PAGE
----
It will take 10 years to fully phase in a new law intended to better protect consumers from counterfeit, stolen, contaminated or otherwise harmful prescription drugs, like the tainted pain medications from a Massachusetts pharmacy that killed 64 people in a national fungal meningitis outbreak, federal regulators said Monday.
Under a time frame outlined by US Food and Drug Administration Commissioner Margaret Hamburg, manufacturers and companies that repackage medications will be required within four years to attach unique product identification information to each package of most prescription drugs. The information will include the lot number and its expiration date.
Within six years, wholesale drug distributors, followed by companies that dispense drugs, such as pharmacies, will be required to sell only products that contain the unique product identification information.
However the law, signed by President Obama last week, exempts a number of prescription drugs, such as certain blood products and homeopathic drugs.
Within a decade, the FDA anticipates a fully functioning electronic tracking system that will be able to trace the production and sale of each prescription drug covered under the law, and allow regulators to more efficiently recall harmful products.
“We have a lot of work to do now,” Hamburg said during a conference call with reporters.
Key provisions aimed at compounding pharmacies, like the now-closed New England Compounding Center in Framingham that made tainted steroids, depend on them voluntarily submitting to enhanced regulation from the FDA by registering as “outsourcing facilities.”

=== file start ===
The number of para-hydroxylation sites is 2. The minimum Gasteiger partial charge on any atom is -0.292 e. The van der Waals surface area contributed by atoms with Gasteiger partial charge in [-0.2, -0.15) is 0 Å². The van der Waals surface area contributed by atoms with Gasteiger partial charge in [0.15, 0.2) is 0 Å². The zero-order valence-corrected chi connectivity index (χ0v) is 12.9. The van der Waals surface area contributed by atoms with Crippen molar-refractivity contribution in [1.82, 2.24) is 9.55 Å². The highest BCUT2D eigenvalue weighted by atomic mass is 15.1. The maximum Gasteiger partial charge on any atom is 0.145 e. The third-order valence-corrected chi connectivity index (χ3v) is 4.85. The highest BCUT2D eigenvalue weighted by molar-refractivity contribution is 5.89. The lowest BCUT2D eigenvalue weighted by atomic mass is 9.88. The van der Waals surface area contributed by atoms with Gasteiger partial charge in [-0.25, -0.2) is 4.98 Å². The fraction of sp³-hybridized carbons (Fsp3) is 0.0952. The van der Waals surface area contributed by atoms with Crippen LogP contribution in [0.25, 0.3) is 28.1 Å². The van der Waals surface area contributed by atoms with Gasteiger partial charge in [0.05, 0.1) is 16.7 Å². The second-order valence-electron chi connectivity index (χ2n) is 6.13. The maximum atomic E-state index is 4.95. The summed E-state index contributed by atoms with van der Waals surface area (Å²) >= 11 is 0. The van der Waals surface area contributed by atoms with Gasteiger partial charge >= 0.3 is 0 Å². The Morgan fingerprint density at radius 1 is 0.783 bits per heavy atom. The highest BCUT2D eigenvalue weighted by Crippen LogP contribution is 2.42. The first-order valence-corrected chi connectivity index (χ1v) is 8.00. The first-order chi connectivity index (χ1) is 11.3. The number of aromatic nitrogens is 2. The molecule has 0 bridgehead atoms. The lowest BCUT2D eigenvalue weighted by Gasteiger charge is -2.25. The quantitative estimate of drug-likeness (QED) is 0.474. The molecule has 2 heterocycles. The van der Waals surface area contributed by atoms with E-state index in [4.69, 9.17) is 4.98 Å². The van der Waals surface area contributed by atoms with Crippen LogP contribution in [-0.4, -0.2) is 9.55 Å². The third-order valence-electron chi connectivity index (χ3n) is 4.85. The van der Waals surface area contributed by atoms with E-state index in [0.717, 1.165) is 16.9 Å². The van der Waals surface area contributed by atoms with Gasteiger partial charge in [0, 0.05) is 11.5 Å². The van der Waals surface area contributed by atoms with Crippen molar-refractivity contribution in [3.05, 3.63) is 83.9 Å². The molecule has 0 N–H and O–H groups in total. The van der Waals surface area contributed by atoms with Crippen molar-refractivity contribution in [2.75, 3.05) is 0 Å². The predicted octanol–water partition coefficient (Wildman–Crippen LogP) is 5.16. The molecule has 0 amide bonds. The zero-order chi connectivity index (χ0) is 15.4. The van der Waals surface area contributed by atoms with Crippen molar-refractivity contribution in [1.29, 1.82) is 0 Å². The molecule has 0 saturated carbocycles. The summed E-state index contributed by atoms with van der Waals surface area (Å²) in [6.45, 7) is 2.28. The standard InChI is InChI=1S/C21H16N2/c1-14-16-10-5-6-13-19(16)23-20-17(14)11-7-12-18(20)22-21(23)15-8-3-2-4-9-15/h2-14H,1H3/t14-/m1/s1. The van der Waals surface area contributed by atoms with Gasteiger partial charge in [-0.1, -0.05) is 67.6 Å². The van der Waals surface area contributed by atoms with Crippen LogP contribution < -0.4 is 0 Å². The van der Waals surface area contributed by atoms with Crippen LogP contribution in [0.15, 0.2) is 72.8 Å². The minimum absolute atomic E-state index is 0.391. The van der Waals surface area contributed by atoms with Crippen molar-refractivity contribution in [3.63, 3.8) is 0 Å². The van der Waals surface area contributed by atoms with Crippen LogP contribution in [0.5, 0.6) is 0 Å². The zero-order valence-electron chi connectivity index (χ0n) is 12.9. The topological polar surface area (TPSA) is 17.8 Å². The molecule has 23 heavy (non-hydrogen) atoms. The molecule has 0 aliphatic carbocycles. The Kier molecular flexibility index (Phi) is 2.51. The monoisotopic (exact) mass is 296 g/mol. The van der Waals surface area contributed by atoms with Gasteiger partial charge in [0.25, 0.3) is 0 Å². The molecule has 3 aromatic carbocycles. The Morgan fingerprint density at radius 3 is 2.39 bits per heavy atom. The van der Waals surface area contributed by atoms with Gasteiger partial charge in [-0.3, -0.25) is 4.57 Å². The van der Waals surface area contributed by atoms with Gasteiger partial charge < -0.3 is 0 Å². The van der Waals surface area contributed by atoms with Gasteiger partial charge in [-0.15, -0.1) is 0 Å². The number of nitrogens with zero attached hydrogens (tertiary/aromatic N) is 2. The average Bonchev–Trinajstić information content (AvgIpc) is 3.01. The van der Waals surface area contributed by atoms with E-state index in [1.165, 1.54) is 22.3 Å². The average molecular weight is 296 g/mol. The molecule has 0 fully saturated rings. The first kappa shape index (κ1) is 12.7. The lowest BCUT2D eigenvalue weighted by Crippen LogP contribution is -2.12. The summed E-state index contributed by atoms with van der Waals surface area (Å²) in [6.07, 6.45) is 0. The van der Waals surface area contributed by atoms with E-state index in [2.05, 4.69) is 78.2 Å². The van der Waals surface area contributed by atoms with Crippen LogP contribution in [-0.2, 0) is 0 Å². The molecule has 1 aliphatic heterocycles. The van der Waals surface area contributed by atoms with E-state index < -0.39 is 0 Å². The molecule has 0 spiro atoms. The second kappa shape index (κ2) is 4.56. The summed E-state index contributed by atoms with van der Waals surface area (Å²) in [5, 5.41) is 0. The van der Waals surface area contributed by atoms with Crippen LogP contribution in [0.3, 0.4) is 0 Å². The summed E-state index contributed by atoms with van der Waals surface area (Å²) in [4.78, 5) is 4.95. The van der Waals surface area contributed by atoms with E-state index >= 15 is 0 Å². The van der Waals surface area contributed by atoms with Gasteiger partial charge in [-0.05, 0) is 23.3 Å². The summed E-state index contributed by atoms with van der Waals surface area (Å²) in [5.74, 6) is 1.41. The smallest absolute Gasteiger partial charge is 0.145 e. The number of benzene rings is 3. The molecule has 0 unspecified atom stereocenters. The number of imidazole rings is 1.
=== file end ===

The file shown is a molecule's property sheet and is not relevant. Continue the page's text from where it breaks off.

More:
More than 750 people in 20 states were sickened by the steroids, including the 64 who died, according to regulators. Critics are skeptical that the law would prevent another public health tragedy similar to that outbreak.
Compounding companies typically have custom-mixed small batches of medicines for individual patients who can’t take over-the-counter medications, and these operations have been regulated and inspected at the state level.
But in recent years, large-volume compounding pharmacies, like New England Compounding, have sprung up, operating more like manufacturers that are supposed to be regulated by the FDA. Jurisdiction over these large-volume compounding companies has been murky, and the new law was intended to address this void.
Hamburg acknowledged that the voluntary nature of the law will make it difficult for her agency to track the quality of medicines made by compounding pharmacies that choose not to register for oversight.
“There does remain some uncertainty if a company chooses not to register with us,” she said.
Hamburg said she believes market pressures will encourage many compounding companies to eventually register with her agency.
“We certainly plan to talk to all the various stakeholders and organizations that are involved in our health care system about this new program so they can understand the benefits of an FDA-reviewed product,” she said.
Regulators said they didn’t know how many larger compounding companies existed in the United States that would fall under the new category of outsourcing facilities.
“The statistics are not very good,” said Jane Axelrad, as associate director in the FDA’s Center for Drug Evaluation and Research. “From conversations we have had ... the rough estimate is 700 to 1,000.”